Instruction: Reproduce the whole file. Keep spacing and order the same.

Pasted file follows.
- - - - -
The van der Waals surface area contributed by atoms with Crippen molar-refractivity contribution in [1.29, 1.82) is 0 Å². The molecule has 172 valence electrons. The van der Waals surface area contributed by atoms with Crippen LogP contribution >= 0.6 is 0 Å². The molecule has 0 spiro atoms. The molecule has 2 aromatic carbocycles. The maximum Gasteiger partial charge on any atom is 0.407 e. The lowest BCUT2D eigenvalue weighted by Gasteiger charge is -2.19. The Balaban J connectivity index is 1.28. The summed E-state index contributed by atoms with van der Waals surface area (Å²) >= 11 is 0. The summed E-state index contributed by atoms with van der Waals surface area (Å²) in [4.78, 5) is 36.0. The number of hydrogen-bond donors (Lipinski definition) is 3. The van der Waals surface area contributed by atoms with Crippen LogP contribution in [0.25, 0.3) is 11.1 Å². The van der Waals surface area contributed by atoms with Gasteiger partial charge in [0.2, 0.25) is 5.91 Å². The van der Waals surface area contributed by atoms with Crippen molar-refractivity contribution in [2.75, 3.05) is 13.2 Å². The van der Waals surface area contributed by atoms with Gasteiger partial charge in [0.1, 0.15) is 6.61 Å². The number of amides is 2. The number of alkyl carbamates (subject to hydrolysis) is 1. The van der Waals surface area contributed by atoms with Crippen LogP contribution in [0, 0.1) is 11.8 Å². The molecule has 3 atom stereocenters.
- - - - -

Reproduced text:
The van der Waals surface area contributed by atoms with Crippen molar-refractivity contribution in [1.29, 1.82) is 0 Å². The molecule has 172 valence electrons. The van der Waals surface area contributed by atoms with Crippen LogP contribution >= 0.6 is 0 Å². The molecule has 0 spiro atoms. The molecule has 2 aromatic carbocycles. The maximum Gasteiger partial charge on any atom is 0.407 e. The lowest BCUT2D eigenvalue weighted by Gasteiger charge is -2.19. The Balaban J connectivity index is 1.28. The summed E-state index contributed by atoms with van der Waals surface area (Å²) >= 11 is 0. The summed E-state index contributed by atoms with van der Waals surface area (Å²) in [4.78, 5) is 36.0. The number of hydrogen-bond donors (Lipinski definition) is 3. The van der Waals surface area contributed by atoms with Crippen LogP contribution in [0.25, 0.3) is 11.1 Å². The van der Waals surface area contributed by atoms with Gasteiger partial charge in [0.2, 0.25) is 5.91 Å². The van der Waals surface area contributed by atoms with Crippen molar-refractivity contribution in [2.75, 3.05) is 13.2 Å². The van der Waals surface area contributed by atoms with Gasteiger partial charge in [0.1, 0.15) is 6.61 Å². The number of amides is 2. The number of alkyl carbamates (subject to hydrolysis) is 1. The van der Waals surface area contributed by atoms with Crippen LogP contribution in [0, 0.1) is 11.8 Å². The molecule has 3 atom stereocenters.